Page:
(c) Rebbi Dosa explains the Pasuk in Acharei-Mos "ve'Hinicham Sham" - to
mean that he is not permitted to use them again on a subsequent Yom-Kipur
(d) Instead of the Kohen Gadol's clothes, Rebbi Dosa inserts Eglah Arufah,
which remains Asur be'Hana'ah even after the Mitzvah has been completed.
(a) They used to tie four cows to the beams of the threshing-floor, and
those cows would walk round the barn threshing the corn. That is what the
Beraisa means by 'Hichnisah le'Rivkah'.
(b) Now 'Hichnisah le'Rivkah, ve'Dashah, Kesheirah; Bishevil she'Teinak
ve'Tadush' - is surely a case of 'Lo Efshar ve'ka'Michaven', yet the Beraisa
concludes 'Pesulah', presenting Abaye with a Kashya?
(c) The Mishnah in Parah validates a Parah Adumah on which a bird rested -
because the owner derives no benefit from this, and is therefore indifferent
to it; but invalidates one upon which a male came - since the owner is
obviously pleased with that (and the cow therefore becomes Pasul due to the
Pasuk "Asher Lo Alah Aleha Ol"). This distinction is derived from the word
"Asher Lo *Ubad* Bah" (which is written without a 'Kubutz', to read 'Avad')
(Note: this phrase is the one that precedes "Asher Lo Alah Aleha Ol"). Now
'Ubad' means worked with - automatically, whereas 'Avad' means that he
actually worked with it. To reconcile the apparent contradiction between the
reading of the word and the way it is written, we make a compromise, and say
that it doesn't matter whether or not he actually worked with it (or placed
the yoke on it). What matters is that it was done with his consent i.e. he
was pleased that it happened.
(d) True, "Asher Lo *Ubad* Bah" is indeed written by the Eglah Arufah, and
not by the Parah Adumah. However, we learn one from the other with a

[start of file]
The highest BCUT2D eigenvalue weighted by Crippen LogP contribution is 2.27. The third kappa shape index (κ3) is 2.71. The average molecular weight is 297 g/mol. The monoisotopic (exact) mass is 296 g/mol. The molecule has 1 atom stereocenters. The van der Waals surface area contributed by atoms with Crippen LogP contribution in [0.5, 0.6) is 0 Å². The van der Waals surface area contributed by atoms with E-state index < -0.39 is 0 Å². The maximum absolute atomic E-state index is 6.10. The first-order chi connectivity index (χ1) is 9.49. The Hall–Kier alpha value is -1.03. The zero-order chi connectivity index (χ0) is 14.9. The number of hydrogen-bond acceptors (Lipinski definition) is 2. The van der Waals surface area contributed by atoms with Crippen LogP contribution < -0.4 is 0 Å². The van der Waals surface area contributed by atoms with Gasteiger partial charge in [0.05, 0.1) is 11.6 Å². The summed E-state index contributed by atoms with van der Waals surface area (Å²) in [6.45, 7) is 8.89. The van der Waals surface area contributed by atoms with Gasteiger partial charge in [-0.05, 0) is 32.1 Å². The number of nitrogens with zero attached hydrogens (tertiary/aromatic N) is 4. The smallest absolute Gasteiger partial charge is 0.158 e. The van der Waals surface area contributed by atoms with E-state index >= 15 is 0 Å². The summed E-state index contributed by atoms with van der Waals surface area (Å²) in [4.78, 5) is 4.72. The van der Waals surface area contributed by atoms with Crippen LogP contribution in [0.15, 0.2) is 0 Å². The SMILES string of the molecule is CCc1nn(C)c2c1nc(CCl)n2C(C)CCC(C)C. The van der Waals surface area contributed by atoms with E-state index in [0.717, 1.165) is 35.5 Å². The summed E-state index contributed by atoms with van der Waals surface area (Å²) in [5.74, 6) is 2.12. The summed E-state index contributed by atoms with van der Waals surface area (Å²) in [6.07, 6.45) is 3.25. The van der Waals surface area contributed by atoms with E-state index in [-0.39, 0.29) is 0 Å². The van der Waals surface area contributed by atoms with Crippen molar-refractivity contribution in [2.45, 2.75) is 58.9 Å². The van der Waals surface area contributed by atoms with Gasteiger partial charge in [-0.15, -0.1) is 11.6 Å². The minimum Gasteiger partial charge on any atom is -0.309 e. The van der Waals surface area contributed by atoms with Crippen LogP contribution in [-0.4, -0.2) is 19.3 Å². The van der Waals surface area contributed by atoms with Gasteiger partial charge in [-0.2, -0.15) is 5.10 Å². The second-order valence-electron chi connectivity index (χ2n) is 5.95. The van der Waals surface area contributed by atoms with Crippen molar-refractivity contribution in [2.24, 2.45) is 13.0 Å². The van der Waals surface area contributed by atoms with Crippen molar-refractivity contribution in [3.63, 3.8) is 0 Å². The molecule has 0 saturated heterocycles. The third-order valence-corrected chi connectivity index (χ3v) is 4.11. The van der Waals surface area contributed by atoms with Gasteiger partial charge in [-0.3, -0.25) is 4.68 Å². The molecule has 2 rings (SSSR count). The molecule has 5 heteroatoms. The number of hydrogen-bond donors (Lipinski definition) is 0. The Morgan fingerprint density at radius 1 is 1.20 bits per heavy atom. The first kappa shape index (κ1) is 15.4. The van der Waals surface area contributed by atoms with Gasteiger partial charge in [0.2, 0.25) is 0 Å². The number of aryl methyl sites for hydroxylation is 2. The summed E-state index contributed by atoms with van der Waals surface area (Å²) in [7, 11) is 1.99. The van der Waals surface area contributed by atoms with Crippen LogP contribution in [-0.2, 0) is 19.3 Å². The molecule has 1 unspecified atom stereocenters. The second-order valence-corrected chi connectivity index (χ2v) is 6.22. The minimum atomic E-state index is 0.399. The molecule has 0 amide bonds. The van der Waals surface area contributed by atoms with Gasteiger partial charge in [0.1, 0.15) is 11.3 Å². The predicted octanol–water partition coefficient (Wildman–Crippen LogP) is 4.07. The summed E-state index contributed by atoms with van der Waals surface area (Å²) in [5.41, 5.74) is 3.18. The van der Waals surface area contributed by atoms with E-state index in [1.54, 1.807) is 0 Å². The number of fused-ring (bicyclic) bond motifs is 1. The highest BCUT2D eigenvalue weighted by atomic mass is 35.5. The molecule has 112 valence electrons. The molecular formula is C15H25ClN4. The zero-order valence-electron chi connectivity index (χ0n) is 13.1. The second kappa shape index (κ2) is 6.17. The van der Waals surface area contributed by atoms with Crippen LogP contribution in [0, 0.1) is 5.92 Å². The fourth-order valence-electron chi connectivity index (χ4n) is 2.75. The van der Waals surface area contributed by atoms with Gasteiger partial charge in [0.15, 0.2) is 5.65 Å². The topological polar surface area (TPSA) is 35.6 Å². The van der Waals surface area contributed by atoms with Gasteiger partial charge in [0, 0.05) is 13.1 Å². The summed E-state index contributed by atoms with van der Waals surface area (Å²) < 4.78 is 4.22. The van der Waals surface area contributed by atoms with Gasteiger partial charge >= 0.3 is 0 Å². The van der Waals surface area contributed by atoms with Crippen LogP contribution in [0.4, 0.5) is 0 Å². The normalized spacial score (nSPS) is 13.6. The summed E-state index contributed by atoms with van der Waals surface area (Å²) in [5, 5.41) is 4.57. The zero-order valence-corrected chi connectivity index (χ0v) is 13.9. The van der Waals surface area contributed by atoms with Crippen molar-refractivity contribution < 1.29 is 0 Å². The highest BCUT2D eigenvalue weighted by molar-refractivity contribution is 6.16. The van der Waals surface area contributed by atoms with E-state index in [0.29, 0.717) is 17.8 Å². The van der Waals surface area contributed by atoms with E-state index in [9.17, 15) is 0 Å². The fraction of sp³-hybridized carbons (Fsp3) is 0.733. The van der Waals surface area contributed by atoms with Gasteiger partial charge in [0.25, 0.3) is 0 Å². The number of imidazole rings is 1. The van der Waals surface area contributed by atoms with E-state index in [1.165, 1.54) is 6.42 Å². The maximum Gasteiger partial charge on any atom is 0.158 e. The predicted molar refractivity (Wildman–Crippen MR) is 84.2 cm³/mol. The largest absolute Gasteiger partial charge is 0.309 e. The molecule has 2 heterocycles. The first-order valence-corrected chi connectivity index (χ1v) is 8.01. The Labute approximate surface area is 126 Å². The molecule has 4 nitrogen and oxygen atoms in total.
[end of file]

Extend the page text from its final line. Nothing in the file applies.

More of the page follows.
'Gezeirah Shavah' of "Ol" "Ol".
(a) Someone who spreads out to air, an article of clothing that he found -
must take care not to do so for his own benefit.
(b) The fact that he is forbidden to spread out the clothes because he has
guests, is a proof that Lo Efshar u'Michaven is forbidden (even according to
Rebbi Yehudah, since no-one argues with this Beraisa); so how can Abaye say
(c) This is not however, a Kashya, because the reason that it is forbidden
is because spreading out the clothes is tantamount to destroying them;
either because of Ayin ha'Ra (the result of too many admiring eyes), or
because he is inviting thieves.
(a) It is forbidden to warm oneself with clothes made of wool and linen, but
other kinds of benefits are permitted.
(b) Salesmen who are permitted to wear clothes which contain Sha'atnez, if
their intention is to demonstrate them to non-Jewish purchasers - is a case
of Efshar ve'Eino Michaven (since they have the option of doing like the
Tzenu'im, who slung the clothes behind them (without actually wearing them)
to demonstrate. This disproves Rava in the first Lashon, who maintains that
even Rebbi Shimon only permits Eino Mechaven when it is *I Efshar*, but not